According to the White House, President Donald Trump has suggested that he is open to the idea of raising the minimum age requirements associated with specific firearms. This comes in the wake of the recent shooting at Marjory Stoneman Douglas High School that left 17 people dead, and where the gunman was only 19-years-old.
A White House source, according to a report by Fox News, expressed that Trump is open to a range of possible measures designed to address mass shootings, including raising the minimum age at which a person can own specific firearms.
Currently, based on federal law, firearms dealers can only sell handguns to individuals who are at least 21 years old, but long guns, including AR-15s, can be purchased by people as young as 18.
Some states already have stricter age-related requirements in place, but many use the federal law as their guidelines. At this point, it is unclear whether Trump would advocate for a change in the federal law or would encourage states to make their own adjustments.
Trump is said to be considering whether the minimum age for buying semiautomatic weapons, such as the one used during the recent shooting at a Florida high school, should be raised to 21.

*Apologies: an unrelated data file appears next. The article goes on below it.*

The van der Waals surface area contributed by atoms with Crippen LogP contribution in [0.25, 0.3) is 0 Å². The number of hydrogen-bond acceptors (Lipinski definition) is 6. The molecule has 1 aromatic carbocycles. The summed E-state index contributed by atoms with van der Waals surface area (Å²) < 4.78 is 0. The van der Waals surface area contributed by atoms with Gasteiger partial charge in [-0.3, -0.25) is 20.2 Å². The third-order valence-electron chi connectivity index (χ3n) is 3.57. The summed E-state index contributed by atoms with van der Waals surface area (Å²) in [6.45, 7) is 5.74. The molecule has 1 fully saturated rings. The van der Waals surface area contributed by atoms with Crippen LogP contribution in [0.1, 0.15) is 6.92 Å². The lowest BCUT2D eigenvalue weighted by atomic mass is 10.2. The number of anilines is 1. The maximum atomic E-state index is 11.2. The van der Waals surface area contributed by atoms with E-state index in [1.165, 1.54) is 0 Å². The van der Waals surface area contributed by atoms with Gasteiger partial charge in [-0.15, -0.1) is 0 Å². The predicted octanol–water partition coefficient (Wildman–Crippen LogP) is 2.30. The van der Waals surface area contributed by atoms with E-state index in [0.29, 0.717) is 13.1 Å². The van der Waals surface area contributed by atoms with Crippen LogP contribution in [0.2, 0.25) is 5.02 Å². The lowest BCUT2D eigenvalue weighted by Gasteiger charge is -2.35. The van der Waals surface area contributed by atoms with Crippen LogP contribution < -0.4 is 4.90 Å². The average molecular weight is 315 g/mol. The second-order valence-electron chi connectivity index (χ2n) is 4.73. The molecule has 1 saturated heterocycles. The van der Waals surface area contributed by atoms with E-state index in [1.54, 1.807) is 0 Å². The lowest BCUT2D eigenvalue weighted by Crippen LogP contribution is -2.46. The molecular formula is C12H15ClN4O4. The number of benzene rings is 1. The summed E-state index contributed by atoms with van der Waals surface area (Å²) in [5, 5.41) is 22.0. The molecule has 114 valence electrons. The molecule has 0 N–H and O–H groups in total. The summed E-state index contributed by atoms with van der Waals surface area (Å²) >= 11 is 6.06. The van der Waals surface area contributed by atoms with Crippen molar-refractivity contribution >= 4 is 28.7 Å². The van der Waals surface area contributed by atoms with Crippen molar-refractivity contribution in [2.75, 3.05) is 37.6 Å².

An additional report by Axios said that Trump has been speaking with his associates, saying that he “doesn’t think high school kids should be able to buy guns.”
During the White House briefing on Tuesday, Press Secretary Sarah Huckabee Sanders responded to a question about raising the age requirement for the purchase of AR-15s, saying, “I think that’s certainly something that’s on the table for us to discuss, and that we expect to come up over the next couple of weeks.”
“I know there are currently laws in place in certain states that restrict that,” she added. “In terms of whether or not we make that federal policy, that hasn’t yet been determined.”
The National Rifle Association (NRA) has yet to comment on the possible change publicly. The organization had supported Trump during the 2016 election, who had expressed his support of the Second Amendment and that he was against gun control measures that wouldn’t stop incidents tragic incidents from occurring.
However, Trump has recently been more open to possible gun control changes, including directing Attorney General Jeff Sessions to create new regulations that would ban certain firearm modifiers that “turn legal weapons into machineguns,” like the “bump stock” used during the massacre in Las Vegas.
Sanders asserted that the White House has not “closed the door on any front” in regards to potential gun control regulations that could put an end to mass shootings, and Trump has openly expressed an interest in improving the federal background check system.